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Brugia sps
 Two species infect humans : B.malayi & B.timori

 Causes lymphatic filariasis

 Transmitted by Mansonia & Anopheles species of mosquitoes

 Life cycle, pathogenesis, clinical features, diagnosis &


treatment – similar to W. bancrofti, with a following differences
 Children commonly affected
 Rapid development of signs & symptoms
 Elephantiasis affect lower extremities
 Chyluria & hydrocele rare

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Onchocerca volvulus
(Blinding filaria – 2nd most common cause of infectious blindness)

Definitive host Man

Intermediate host Black flies (simulium)

Infective form Larva

Mode of transmission Inoculation

Site of localization Subcutaneous tissue, dermis


& eye
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Clinical features
 Incubation period - 10 to 12
months

 Eosinophilia and urticaria.

 Nodular and erythematous


lesions (Onchocercomata) in the
skin and subcutaneous tissue

 Photophobia, lacrimation, keratitis


and blindness – due to trapping
of microfilaria in the cornea,
choroid, iris and anterior
chambers.

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Diagnosis & Treatment
 Nodular biopsy – adult
worm

 Skin snip – unsheathed


microfilaria with no
nuclei

 Treatment – Ivermectin,
surgical removal, DEC in
non ocular
onchocercosis

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Loa loa (African eye worm)

Definitive host Man

Intermediate host Chrysops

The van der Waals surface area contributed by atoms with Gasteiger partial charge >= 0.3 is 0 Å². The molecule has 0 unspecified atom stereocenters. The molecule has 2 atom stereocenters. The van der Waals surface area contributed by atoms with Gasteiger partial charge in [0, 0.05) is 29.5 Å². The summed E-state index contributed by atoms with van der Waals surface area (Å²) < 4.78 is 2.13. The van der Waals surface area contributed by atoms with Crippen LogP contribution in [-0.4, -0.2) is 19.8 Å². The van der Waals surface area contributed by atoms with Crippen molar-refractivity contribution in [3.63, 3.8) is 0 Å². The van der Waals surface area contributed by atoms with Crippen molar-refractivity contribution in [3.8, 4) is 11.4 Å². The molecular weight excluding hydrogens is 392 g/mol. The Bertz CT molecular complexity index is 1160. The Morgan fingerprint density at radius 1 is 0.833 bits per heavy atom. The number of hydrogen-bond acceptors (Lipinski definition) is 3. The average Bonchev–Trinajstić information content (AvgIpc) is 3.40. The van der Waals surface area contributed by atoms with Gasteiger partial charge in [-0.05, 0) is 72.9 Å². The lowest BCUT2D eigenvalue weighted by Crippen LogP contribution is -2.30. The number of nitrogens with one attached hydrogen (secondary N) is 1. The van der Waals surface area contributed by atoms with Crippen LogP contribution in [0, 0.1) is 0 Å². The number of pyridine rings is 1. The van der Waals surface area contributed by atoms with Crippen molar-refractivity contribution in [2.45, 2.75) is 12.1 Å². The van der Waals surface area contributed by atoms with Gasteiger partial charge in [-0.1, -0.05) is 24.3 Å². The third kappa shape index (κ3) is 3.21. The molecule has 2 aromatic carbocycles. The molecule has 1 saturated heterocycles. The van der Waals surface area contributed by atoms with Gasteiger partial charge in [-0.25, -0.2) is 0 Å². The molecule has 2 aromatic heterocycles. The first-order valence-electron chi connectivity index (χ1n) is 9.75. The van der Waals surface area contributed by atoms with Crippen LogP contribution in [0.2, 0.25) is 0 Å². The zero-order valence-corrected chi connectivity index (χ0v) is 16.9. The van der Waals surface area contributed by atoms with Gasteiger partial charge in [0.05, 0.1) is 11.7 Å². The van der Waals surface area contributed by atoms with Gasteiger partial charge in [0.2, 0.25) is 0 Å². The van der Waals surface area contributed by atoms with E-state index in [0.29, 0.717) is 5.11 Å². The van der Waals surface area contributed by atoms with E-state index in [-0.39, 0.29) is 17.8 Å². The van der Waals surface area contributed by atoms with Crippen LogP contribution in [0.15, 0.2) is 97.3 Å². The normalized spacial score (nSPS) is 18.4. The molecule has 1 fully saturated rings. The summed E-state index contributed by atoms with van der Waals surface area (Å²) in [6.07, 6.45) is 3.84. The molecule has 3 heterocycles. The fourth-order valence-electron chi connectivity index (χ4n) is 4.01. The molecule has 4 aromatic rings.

(deer fly)
Infective form Larva

Mode of transmission Inoculation

Site of localization Subcutaneous & deep


connective tissue
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Clinical features
 Subcutaneous swelling
– Calabar or fugitive
swelling, measuring 5
to 10 cm, marked by
erythema and
angioedema, usually in
the extremities

 Migrating worm in
subconjunctival tissue

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Diagnosis & Treatment
• Peripheral blood smear - Sheathed
microfilaria with nuclei upto rounded
tail tip

• Isolation of worms from the


conjunctiva or subcutaneous biopsy

• Treatment - Ivermectin, surgical


removal, DEC (effective against adult
& microfilaria)

08/04/09 Dr Ekta, Microbiology


Dracunculus medinensis (Guinea Worm)

Adult worms Male 2 to 4 cm


Female 70 –120 cms, viviparous

Definitive host Human

Intermediate host Cyclops

Infective form Larva inside Cyclops

Mode of transmission Ingestion of water contaminated


with cyclops

Site of localization Subcutaneous tissue

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Clinical Features
 Disease – Dracunculosis

 Clinical features develop an year


after infection following the migration
of worm to the subcutaneous tissue
of the leg

 Blister formation – rupture of blister


when in contact with water -
ulceration – release of larvae by
adult female worm

 Secondary bacterial infection of ulcer


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Diagnosis & Treatment
 Detection of adult worm – when it
appears at the surface of skin

 Detection of larva – in milky fluid


released by worm on exposure to
water

 Radiology – calcified worm in deeper


tissues

 Treatment –
1. Thiabendazole/ Metronodazole –
symptomatic relief, easy removal of
worm
2. Gradual extraction of worm by
winding of a few cms on a matchstick
per day, over 3 to 4 weeks
3. Surgical excision
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Prevention
 Provision of safe water
supply

 Education to discourage
people from entering water
source

 Filtering water through a


double folded cloth

 Boiling water before drinking

 Discouraging the use of step


wells